While Luo was a grad student, he also participated in a project sponsored by Adidas to test prototypes of sprinting shoes that were later used in the 2012 Olympics in London. “It’s extremely important to have that industry perspective,” he says of his experience at Calgary, which has relationships with various footwear manufacturers. “Curiosity is important, but it’s not necessarily transferrable to an industry setting.” For the type of applied research conducted in industry, researchers need to consider factors like what will be required to implement a laboratory innovation in a product to go to market, he explains. “I was lucky to learn this.”
Just do it
The next layer for Luo’s career was obvious: Get a job at Nike. Perhaps this seems easier said than done, but Luo’s efforts up to that point—including his foundation in kinesiology, the various industry-driven projects he had made a point of engaging in, and his consistent communication to his colleagues and advisers that he wanted to work there—put him in a strong position. Moreover, relatively early in Luo’s graduate training, his supervisor—to whom Luo had been clear about his career aspirations from the beginning—introduced him to Matt Nurse, now the vice president of the Nike Explore Team Sport Research Lab, who began working at the company approximately a decade earlier after earning his Ph.D. from the same Calgary department in which Luo was a student. “Early on, I heard about how talented Geng was,” recalls Nurse, who today is Luo’s boss. “Not only was he a great scientist, but he was creative, ambitious, and willing to try new things—all the ingredients for a great innovator. We stayed in touch during his graduate work, with a notion that he might join us when he finished.”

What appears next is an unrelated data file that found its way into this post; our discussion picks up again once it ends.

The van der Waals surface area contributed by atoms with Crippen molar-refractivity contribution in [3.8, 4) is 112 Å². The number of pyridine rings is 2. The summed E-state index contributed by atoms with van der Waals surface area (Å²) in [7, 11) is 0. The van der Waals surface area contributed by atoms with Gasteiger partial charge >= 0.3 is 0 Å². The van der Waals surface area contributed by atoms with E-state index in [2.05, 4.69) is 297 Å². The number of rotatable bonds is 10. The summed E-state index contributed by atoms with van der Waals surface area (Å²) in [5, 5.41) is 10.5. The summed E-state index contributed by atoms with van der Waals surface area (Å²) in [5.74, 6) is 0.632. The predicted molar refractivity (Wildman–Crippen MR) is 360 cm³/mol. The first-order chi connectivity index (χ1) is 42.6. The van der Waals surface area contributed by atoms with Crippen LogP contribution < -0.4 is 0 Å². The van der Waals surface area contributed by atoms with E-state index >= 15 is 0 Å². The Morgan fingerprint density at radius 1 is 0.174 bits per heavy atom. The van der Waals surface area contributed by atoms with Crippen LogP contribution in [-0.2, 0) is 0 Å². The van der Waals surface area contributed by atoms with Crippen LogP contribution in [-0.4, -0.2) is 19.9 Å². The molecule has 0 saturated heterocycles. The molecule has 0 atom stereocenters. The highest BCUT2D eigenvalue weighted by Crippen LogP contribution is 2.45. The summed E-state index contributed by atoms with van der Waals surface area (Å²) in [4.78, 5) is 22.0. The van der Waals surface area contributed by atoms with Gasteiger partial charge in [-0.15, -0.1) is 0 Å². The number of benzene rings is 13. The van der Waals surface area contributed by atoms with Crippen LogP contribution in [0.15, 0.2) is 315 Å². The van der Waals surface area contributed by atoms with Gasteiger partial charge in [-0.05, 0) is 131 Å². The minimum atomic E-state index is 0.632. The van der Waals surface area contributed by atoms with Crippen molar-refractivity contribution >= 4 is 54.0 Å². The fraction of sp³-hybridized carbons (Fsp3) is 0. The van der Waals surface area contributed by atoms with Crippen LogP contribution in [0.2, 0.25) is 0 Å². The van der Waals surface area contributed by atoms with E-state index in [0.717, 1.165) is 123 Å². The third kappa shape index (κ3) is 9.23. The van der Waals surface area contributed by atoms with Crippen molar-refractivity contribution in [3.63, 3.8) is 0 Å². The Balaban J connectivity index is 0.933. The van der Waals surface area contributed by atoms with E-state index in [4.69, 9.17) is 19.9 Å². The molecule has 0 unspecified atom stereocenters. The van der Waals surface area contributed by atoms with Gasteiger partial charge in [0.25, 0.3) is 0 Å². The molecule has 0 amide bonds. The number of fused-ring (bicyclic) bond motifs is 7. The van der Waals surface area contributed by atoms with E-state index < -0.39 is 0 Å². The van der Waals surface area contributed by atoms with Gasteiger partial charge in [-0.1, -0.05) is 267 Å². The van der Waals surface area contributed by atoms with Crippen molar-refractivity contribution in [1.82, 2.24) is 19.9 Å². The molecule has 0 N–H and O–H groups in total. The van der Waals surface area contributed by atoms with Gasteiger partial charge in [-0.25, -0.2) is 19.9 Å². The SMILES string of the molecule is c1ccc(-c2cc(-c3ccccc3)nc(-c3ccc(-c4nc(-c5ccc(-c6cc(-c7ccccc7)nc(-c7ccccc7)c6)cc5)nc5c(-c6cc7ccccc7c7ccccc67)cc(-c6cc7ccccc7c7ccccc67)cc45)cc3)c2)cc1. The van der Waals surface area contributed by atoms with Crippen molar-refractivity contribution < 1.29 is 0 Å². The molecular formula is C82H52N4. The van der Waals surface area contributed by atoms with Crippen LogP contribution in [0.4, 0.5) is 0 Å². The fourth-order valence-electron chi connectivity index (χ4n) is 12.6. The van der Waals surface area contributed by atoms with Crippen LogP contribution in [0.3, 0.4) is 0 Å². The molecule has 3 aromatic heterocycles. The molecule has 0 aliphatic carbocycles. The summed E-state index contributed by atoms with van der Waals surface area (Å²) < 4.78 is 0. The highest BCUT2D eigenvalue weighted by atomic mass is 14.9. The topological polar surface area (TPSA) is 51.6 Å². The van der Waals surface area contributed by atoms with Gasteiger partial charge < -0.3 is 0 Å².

So, Luo seemed to be in good shape to put the next layer on his career. Perhaps the finishing touch occurred toward the end of his Ph.D., when he entered and won a prestigious $25,000 grad school competition that Nike sponsored for footwear research, which included presenting his work at a conference for Nike researchers. “This was a really important bridge between … grad school and me coming to Nike,” he says. With his Ph.D. finish line in sight, Luo discovered that Nurse’s group was growing and had openings for new researchers. “That was my dream job,” says Luo. “I was very clear with Matt about that.”